Get to know Jim Putnam – Nursery Management
JP: When I started the channel, I still had my nursery. Even after I closed the nursery, I still had the garden center. I was actually making these videos for my customers, so with our initial videos, I had no thoughts associated with this being any kind of thing that could be a career. I would tell the customer ‘I have a video with regard to this if you want to go and watch it if that helps you. ’ Then other people were watching them outside of that area. Soon I had people driving long distance to come to the garden center.
NM: How do you choose which plants to talk about? Do you do collaborations?
JP: In terms of plants, it’s just whatever I’m planting in my own landscape here, or in case I’m visiting a nurseryman or the horticulturalist inside the business, it’s whatever they’re excited about at that time. I am including vegetation from the Southern Living Plant Collection and Encore Azalea and the Sunset Plant Collection, so I am doing content for Plant Development Services embedded in my content material.
NM: Did a person anticipate growing such a huge following?
JP: No, We had simply no thoughts about it. I might put up the video, and it would have 25 views and 13 of them were probably me over the course of a month or two. Then it simply started to grow. Of course the particular pandemic had some impact on it a couple years ago. There were so many new individuals searching for gardening videos.
NM: So what is it like being a social media influencer?
JP: (laughs) When you’re behind the camera, you don’t really think about the fact that 50, 000 people might watch that will video. You’re just shooting a video. So for me, I actually don’t really think about this. Only occasionally, I’m out and about, in a Lowe’s, a garden center or something like that, plus somebody will approach me and then I go ‘oh okay, We do have an impact out there, ’ some other than some comments at the bottom of a video from people. I’m not somebody who typically stands up inside front associated with big groups. The camera is just different. You’re alone or you’ve got the videographer, and you’re capturing a video. You don’t feel any pressure. I am not really going ‘oh, look at me personally I possess 188, 500 subscribers. ’ It’s not even in my mind (laughs). The first thousand subscribers were pretty exciting. I’m super happy to have this many subscribers, but it hasn’t changed me or even the way I think concerning the content.
NM: Which videos are the most popular?
JP: Definitely how tos. The biggest search engine on the planet is Google and the particular second biggest search engine on the planet is YouTube. A big percentage of all searches on YouTube begin with how to. If it’s how to plant in clay soils or exactly how to prune an azalea, whatever it is, those are going to be, over a long period of time, your the majority of watched video clips. They might not be [your most watched] that day because someone doesn’t necessarily need that information that will day, but it will always be relevant information. It gets searched over an any period of time of period.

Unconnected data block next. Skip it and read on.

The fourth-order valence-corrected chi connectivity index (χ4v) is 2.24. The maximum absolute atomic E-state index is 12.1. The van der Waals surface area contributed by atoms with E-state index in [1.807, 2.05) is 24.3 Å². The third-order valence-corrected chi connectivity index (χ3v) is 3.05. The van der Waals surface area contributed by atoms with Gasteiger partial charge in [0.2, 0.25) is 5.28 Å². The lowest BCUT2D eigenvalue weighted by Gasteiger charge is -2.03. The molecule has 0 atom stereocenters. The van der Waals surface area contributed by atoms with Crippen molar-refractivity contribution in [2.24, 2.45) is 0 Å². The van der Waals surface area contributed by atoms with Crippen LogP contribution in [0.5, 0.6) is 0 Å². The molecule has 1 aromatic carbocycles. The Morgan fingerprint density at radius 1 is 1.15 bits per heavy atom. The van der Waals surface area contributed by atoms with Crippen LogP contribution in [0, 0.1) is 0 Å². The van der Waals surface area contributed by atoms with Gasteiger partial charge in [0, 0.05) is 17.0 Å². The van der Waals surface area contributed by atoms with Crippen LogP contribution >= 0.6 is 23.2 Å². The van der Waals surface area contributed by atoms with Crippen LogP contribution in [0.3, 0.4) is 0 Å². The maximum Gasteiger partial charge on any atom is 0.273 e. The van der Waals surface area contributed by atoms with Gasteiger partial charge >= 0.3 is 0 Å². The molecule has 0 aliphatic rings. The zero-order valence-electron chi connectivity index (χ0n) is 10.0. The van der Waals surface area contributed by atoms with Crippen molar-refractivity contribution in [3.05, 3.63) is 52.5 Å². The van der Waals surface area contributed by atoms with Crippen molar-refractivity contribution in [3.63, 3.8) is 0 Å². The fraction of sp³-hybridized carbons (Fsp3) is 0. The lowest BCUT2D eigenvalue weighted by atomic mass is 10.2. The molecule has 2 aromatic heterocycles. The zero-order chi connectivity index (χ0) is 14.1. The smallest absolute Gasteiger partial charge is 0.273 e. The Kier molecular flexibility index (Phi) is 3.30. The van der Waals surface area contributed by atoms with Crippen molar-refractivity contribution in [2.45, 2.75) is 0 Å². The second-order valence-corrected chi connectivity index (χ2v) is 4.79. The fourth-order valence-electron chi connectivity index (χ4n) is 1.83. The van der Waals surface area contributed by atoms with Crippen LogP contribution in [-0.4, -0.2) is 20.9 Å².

NM: What is your favorite part of doing this?
JP: When I am doing consultations, I can see that I’m creating organic gardeners who have an appreciation for pollinators and have an gratitude for only using lawn where it is necessary. I actually can see that I’m changing people’s opinions. They may be thinking about a waterwise garden. Those are things I’ve tried to influence without using a sledgehammer. I’ve just kind of subtly tried to move people in that direction. That’s part associated with the drive for myself now, is that I could hopefully change people’s environmental thought, how they think about their backyard as part of a bigger world.
NM: What is your advice to others who want to start something like this particular?
JP: Start this because you are passionate about it, so that your passion can drive you and not really the money because it takes a long time to build the channel. There’s more people than ever doing it, so it will be even harder than it was for me personally five years back. If a person went into this saying ‘I’m just going to have fun with it, and if anything ever comes through that, great. ’ Then I believe you would certainly be happier in the process of doing it than thinking ‘how can I make money at this? ’ Also, We get a lot, plus I mean a lot, of offers to hawk things upon my route. I turn down multiple offers the day due to the fact I don’t want people to think that you’ve got to spend a fortune in order to be out there gardening. I think you should invest money in plant life that you really want, but the rest of it ought to be inexpensive. I believe if you were actually driven hard to make a career out of it, you might fall victim to hawking too many points, at which usually point you’re going to change people off.